And while all this is going on, preorders for the book keep pouring in, my followers keep growing, and more and more people keep discovering The Epic Guide and for some reason or another prop me up as some kind of a startup hero to be revered and looked up to.
This internal dichotomy started to mess with me.
Here I was, trying to figure out how to get this thing to convert all of this newfound traffic and attention into something meaningful, while at the same time everyone thinks that I’m some sort of magical startup hero who has all the answers.
But I’m not a hero.
I’m just a dude.
I do not have nor have I ever been imbued with any kind of startup superpowers.
But that didn’t seem to stop people from thinking otherwise.
My articles continued to get more and more popular. My inbox got more and more emails. And I continued to get more and more preorders for the book.
It’s around this point in time that I started to feel like I can’t fuck up for fear of some kind of a fallout.
The fucked up “growth” that Tamboo was experiencing and the fucked up live demo and free trial fiascos that were causing me to want to rip my hair out couldn’t ever be discussed because… what would people think?
So the pressure got to me a bit and I kind of lost it.
I was spending an inordinate amount of time trying to figure out how to get my conversion and retention numbers from these people to work and I wasn’t getting much of anything else done.
Plus, I felt that maybe free trials, as standard as they are for other SaaS apps, might not be the way to go with Tamboo. You see, free trials mostly exist to 1) get people in the door and 2) give people time to get setup in a new app and to achieve some goal/get some outcome before being required to pay as a way to reduce early friction (and get them hooked).
With Tamboo, people got value out of the gate. And I had a sneaking suspicion that people were using the trial, getting that upfront value, and then just going their merry way.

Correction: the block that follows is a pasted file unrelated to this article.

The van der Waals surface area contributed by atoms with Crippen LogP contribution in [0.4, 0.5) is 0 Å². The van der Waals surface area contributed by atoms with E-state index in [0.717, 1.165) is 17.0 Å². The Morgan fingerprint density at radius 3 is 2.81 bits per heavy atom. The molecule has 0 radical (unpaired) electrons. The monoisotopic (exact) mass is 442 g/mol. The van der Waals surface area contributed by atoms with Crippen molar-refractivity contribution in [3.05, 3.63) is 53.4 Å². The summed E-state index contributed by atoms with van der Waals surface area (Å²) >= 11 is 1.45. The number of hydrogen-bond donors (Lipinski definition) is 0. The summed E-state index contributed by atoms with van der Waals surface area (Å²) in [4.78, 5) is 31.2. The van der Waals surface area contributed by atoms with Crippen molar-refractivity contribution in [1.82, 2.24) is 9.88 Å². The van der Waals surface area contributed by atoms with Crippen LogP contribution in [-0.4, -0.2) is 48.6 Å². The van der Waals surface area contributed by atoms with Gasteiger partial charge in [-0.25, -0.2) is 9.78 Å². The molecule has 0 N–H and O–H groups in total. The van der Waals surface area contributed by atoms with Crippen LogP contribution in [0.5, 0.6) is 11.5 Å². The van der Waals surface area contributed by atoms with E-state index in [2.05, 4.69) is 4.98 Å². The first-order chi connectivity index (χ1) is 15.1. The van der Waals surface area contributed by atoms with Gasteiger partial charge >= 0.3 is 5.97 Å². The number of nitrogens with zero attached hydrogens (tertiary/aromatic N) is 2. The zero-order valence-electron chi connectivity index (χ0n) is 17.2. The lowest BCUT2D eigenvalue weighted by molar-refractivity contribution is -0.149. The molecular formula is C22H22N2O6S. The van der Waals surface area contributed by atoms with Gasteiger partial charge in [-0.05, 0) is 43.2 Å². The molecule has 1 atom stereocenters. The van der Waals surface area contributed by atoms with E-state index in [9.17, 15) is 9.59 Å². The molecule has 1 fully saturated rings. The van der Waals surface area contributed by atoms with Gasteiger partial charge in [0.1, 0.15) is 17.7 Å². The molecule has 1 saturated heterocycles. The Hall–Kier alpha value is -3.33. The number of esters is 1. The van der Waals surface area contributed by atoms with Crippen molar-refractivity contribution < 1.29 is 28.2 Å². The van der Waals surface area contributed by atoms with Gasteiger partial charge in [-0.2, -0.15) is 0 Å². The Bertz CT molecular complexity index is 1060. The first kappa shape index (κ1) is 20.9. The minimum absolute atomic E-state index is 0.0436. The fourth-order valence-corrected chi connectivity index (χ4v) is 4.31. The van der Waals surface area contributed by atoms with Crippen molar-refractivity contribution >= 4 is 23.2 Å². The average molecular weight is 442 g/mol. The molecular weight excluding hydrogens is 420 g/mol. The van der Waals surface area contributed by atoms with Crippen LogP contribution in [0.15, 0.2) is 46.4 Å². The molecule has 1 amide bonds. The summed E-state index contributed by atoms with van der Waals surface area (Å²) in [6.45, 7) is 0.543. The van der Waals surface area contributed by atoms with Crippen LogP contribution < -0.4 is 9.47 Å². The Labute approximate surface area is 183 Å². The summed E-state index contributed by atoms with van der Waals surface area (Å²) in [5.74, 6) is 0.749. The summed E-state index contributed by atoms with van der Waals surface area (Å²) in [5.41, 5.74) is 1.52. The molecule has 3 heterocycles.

So I killed the live demo and ripped out free trials and forced everyone to “pay to play” —aka credit card and payment up front.
That was probably a little hasty, but it felt so fucking good.
The minute those changes went live, my inbox got quiet. Real quiet.
I wasn’t getting notifications about new “leads” I had to track down. I wasn’t getting error reports about shit breaking in a demo or getting support requests from people in a free trial complaining about something not working right (or at least not how they expected).
If you wanted my attention, you’d at least be a paying customer.
It was bliss.
It was at that time that I decided to switch gears and put some focus into this book, which was continuing to get steam and traction and weighing on me more and more each day.
I spent most of the rest of June focused on the book now that I could stop worrying about demos and trials and tire kickers.
Instead of stressing about Tamboo in July, I shifted most of my focus to the book (which I in turn wound up stressing about).
Writing the first pass of the first part of the book took much longer and required much more effort than I had anticipated.
It took me a little while to “find my groove”. Writing a book is very different from writing a bunch of blog posts. (Anyone who’s made an attempt at one will know what I’m talking about.)
I wound up writing something like 300 pages in a marathon multi-week writing session.
Then I threw it all away and started over from scratch.
The second round, I wrote something like 200 pages and wound up throwing 75 pages or so to the cutting room floor, leaving me with about 125 pages give or take.
Editing took far more time than I would have ever imagined.
I think that I went through three or four editing passes on the first part before I finally thought it was at a point where I felt comfortable releasing it.